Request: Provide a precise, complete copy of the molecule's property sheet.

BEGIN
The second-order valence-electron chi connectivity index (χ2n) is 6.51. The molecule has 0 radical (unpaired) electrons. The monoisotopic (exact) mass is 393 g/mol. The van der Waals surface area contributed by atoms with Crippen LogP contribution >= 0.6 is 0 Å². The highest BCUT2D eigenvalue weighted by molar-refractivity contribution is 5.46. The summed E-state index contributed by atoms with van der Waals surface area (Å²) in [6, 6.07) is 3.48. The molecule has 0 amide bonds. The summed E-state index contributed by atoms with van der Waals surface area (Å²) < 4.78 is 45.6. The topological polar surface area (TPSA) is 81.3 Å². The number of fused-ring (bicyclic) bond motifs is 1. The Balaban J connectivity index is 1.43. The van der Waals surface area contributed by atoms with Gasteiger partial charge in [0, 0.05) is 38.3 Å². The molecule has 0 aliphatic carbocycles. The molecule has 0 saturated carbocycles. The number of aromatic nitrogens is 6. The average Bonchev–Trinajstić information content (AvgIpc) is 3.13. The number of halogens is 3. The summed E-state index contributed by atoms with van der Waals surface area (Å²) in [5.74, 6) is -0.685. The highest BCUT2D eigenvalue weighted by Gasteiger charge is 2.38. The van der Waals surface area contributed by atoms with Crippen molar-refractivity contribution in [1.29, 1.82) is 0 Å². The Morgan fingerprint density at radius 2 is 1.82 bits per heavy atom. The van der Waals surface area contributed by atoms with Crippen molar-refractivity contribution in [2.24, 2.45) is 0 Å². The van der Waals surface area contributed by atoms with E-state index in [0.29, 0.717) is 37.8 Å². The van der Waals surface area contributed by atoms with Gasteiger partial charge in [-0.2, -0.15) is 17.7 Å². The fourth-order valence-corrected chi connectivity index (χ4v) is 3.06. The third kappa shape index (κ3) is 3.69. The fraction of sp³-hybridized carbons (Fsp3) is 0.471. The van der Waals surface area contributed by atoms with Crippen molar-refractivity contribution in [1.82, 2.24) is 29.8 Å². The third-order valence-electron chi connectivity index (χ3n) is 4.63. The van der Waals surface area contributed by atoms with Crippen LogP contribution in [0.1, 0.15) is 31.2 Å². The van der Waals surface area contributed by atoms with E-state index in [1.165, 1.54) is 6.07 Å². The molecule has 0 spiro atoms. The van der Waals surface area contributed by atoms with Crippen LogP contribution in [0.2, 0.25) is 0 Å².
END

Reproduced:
The second-order valence-electron chi connectivity index (χ2n) is 6.51. The molecule has 0 radical (unpaired) electrons. The monoisotopic (exact) mass is 393 g/mol. The van der Waals surface area contributed by atoms with Crippen LogP contribution >= 0.6 is 0 Å². The highest BCUT2D eigenvalue weighted by molar-refractivity contribution is 5.46. The summed E-state index contributed by atoms with van der Waals surface area (Å²) in [6, 6.07) is 3.48. The molecule has 0 amide bonds. The summed E-state index contributed by atoms with van der Waals surface area (Å²) < 4.78 is 45.6. The topological polar surface area (TPSA) is 81.3 Å². The number of fused-ring (bicyclic) bond motifs is 1. The Balaban J connectivity index is 1.43. The van der Waals surface area contributed by atoms with Gasteiger partial charge in [0, 0.05) is 38.3 Å². The molecule has 0 aliphatic carbocycles. The molecule has 0 saturated carbocycles. The number of aromatic nitrogens is 6. The average Bonchev–Trinajstić information content (AvgIpc) is 3.13. The number of halogens is 3. The summed E-state index contributed by atoms with van der Waals surface area (Å²) in [5.74, 6) is -0.685. The highest BCUT2D eigenvalue weighted by Gasteiger charge is 2.38. The van der Waals surface area contributed by atoms with Crippen molar-refractivity contribution in [1.29, 1.82) is 0 Å². The Morgan fingerprint density at radius 2 is 1.82 bits per heavy atom. The van der Waals surface area contributed by atoms with Crippen molar-refractivity contribution in [2.24, 2.45) is 0 Å². The van der Waals surface area contributed by atoms with E-state index in [0.29, 0.717) is 37.8 Å². The van der Waals surface area contributed by atoms with Gasteiger partial charge in [-0.2, -0.15) is 17.7 Å². The fourth-order valence-corrected chi connectivity index (χ4v) is 3.06. The third kappa shape index (κ3) is 3.69. The fraction of sp³-hybridized carbons (Fsp3) is 0.471. The van der Waals surface area contributed by atoms with Crippen molar-refractivity contribution in [1.82, 2.24) is 29.8 Å². The third-order valence-electron chi connectivity index (χ3n) is 4.63. The van der Waals surface area contributed by atoms with Crippen LogP contribution in [0.1, 0.15) is 31.2 Å². The van der Waals surface area contributed by atoms with E-state index in [1.165, 1.54) is 6.07 Å². The molecule has 0 spiro atoms. The van der Waals surface area contributed by atoms with Crippen LogP contribution in [0.2, 0.25) is 0 Å².